Then in sheer silence God appeared to Elijah and Elijah knew it. Two things are important. First, God appeared to Elijah. The answer to the prophet's depression and sense of abandonment was not words, but the very presence of God. In our deepest pain, when we feel that God has gone against us, the answer is not words of theology or preaching, but simply the presence of God. Second, Elijah had experienced the presence and power of God in the wind and the fire in chapter 18. He needed to learn that God's power is not experienced only in such dramatic and visible ways. God's power is just as present and just as powerful when there is only silence.
After revealing Himself to Elijah God against asked the question, "What are you doing here, Elijah?" Elijah's answer was the same, but he is now able to receive the truth and a renewed commission from God. He is invited to participate in God's plan to deal with Israel's problems and commanded to anoint certain people who will fit into the unfolding plan of God. Then God quietly let Elijah know that he was not alone. Seven thousand people remained in Israel who remained faithful to Yahweh and who have never bowed the knee to Baal.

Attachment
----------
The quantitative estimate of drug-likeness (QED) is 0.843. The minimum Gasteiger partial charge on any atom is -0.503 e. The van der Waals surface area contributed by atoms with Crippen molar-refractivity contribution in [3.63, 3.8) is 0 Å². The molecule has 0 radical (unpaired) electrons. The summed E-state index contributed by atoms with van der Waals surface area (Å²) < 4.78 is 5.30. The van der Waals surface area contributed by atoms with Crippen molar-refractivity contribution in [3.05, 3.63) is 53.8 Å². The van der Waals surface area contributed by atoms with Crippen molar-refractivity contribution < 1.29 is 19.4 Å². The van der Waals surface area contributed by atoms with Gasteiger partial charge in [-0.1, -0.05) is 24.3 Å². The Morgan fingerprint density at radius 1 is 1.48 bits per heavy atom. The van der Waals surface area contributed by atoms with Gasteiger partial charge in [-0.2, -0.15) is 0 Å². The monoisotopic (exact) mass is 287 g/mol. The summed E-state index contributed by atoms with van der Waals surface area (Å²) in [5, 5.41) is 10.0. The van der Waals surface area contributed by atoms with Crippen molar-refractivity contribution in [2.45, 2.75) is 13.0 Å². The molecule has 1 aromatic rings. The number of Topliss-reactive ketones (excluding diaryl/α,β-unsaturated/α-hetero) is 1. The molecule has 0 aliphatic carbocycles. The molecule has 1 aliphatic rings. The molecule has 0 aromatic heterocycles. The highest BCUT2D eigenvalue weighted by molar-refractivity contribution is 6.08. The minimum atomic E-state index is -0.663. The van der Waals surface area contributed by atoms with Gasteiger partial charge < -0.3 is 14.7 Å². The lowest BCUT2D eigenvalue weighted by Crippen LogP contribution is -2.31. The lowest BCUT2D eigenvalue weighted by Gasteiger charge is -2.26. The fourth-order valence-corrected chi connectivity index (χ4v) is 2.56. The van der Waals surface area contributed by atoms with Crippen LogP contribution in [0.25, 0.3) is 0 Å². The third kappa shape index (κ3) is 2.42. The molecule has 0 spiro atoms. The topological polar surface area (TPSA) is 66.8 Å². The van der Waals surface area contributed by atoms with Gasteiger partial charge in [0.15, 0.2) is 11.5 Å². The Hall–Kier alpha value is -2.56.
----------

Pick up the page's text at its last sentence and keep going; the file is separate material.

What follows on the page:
The sign that God had really gotten through to Elijah comes in verse 19. He set out from Mt. Horeb and returns to do what God sent him to do.
The Battle of Samaria - 1 Kings 20:1-21
The scene shifts dramatically in chapter 20. God had told Elijah at Mt. Horeb that judgment was coming on Ahab. The anointing of Jehu was an announcement of the end of Ahab's reign. Chapter 20 describes the historical process that God began to use to bring about the end of Ahab's dynasty. The king of Syria (Aram), Ben-hadad, laid siege to Ahab's capital of Samaria. Ahab is forced to pay tribute and it appears as if the entire kingdom might be lost. Yet a prophet of God offers Ahab the opportunity to experience grace one more time. When Ahab responded positively, God gave the Syrian army into his hands and Israel won a great battle. However, Ben-hadad was allowed to escape, and so further trouble lay in the future.
Study Questions for Reflection and Discussion
These readings and study questions are in preparation for next week's lesson.
As you begin each day's study ask the Lord to help you understand and rightly apply His Word to your life.
First Day: Read the notes on 1 Kings 18:17-20:21. Look up the Scripture references given.